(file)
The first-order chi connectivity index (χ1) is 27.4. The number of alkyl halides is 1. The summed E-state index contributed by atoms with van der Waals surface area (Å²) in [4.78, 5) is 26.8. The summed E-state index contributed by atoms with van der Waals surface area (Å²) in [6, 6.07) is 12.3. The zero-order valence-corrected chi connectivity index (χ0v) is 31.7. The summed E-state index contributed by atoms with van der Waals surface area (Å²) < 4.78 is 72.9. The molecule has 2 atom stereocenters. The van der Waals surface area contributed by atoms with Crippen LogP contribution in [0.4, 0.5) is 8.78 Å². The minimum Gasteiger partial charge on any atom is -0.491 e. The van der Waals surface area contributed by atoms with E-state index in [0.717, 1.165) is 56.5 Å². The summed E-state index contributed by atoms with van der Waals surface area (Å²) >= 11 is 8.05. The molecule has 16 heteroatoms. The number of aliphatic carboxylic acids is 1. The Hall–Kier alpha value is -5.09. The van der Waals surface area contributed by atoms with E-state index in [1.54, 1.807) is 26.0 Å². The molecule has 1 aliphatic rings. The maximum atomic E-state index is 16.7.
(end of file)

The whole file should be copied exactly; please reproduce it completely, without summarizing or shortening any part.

The first-order chi connectivity index (χ1) is 27.4. The number of alkyl halides is 1. The summed E-state index contributed by atoms with van der Waals surface area (Å²) in [4.78, 5) is 26.8. The summed E-state index contributed by atoms with van der Waals surface area (Å²) in [6, 6.07) is 12.3. The zero-order valence-corrected chi connectivity index (χ0v) is 31.7. The summed E-state index contributed by atoms with van der Waals surface area (Å²) < 4.78 is 72.9. The molecule has 2 atom stereocenters. The van der Waals surface area contributed by atoms with Crippen LogP contribution in [0.4, 0.5) is 8.78 Å². The minimum Gasteiger partial charge on any atom is -0.491 e. The van der Waals surface area contributed by atoms with E-state index in [0.717, 1.165) is 56.5 Å². The summed E-state index contributed by atoms with van der Waals surface area (Å²) >= 11 is 8.05. The molecule has 16 heteroatoms. The number of aliphatic carboxylic acids is 1. The Hall–Kier alpha value is -5.09. The van der Waals surface area contributed by atoms with E-state index in [1.54, 1.807) is 26.0 Å². The molecule has 1 aliphatic rings. The maximum atomic E-state index is 16.7.